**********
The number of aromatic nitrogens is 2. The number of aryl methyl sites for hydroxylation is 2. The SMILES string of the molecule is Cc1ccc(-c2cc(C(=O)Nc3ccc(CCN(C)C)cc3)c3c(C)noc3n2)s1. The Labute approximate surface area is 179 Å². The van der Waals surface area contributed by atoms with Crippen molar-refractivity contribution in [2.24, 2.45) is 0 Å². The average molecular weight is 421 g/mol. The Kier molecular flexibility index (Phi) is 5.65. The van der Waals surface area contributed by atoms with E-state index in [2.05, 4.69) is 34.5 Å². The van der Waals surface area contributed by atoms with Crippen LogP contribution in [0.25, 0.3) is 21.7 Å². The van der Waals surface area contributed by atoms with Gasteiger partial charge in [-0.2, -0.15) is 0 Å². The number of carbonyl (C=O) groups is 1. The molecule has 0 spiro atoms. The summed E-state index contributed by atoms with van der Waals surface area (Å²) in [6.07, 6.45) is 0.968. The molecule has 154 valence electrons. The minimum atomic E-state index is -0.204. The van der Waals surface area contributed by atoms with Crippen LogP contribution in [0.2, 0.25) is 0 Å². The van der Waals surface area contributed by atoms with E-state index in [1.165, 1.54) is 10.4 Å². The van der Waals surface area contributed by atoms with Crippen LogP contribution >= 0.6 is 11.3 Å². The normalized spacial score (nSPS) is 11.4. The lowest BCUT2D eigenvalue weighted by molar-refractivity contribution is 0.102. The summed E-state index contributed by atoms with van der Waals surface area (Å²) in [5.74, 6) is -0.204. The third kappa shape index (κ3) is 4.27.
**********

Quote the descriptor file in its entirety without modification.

The number of aromatic nitrogens is 2. The number of aryl methyl sites for hydroxylation is 2. The SMILES string of the molecule is Cc1ccc(-c2cc(C(=O)Nc3ccc(CCN(C)C)cc3)c3c(C)noc3n2)s1. The Labute approximate surface area is 179 Å². The van der Waals surface area contributed by atoms with Crippen molar-refractivity contribution in [2.24, 2.45) is 0 Å². The average molecular weight is 421 g/mol. The Kier molecular flexibility index (Phi) is 5.65. The van der Waals surface area contributed by atoms with E-state index in [2.05, 4.69) is 34.5 Å². The van der Waals surface area contributed by atoms with Crippen LogP contribution in [0.25, 0.3) is 21.7 Å². The van der Waals surface area contributed by atoms with Gasteiger partial charge in [-0.2, -0.15) is 0 Å². The number of carbonyl (C=O) groups is 1. The molecule has 0 spiro atoms. The summed E-state index contributed by atoms with van der Waals surface area (Å²) in [6.07, 6.45) is 0.968. The molecule has 154 valence electrons. The minimum atomic E-state index is -0.204. The van der Waals surface area contributed by atoms with Crippen LogP contribution in [0.2, 0.25) is 0 Å². The van der Waals surface area contributed by atoms with E-state index in [1.165, 1.54) is 10.4 Å². The van der Waals surface area contributed by atoms with Crippen LogP contribution >= 0.6 is 11.3 Å². The normalized spacial score (nSPS) is 11.4. The lowest BCUT2D eigenvalue weighted by molar-refractivity contribution is 0.102. The summed E-state index contributed by atoms with van der Waals surface area (Å²) in [5.74, 6) is -0.204. The third kappa shape index (κ3) is 4.27.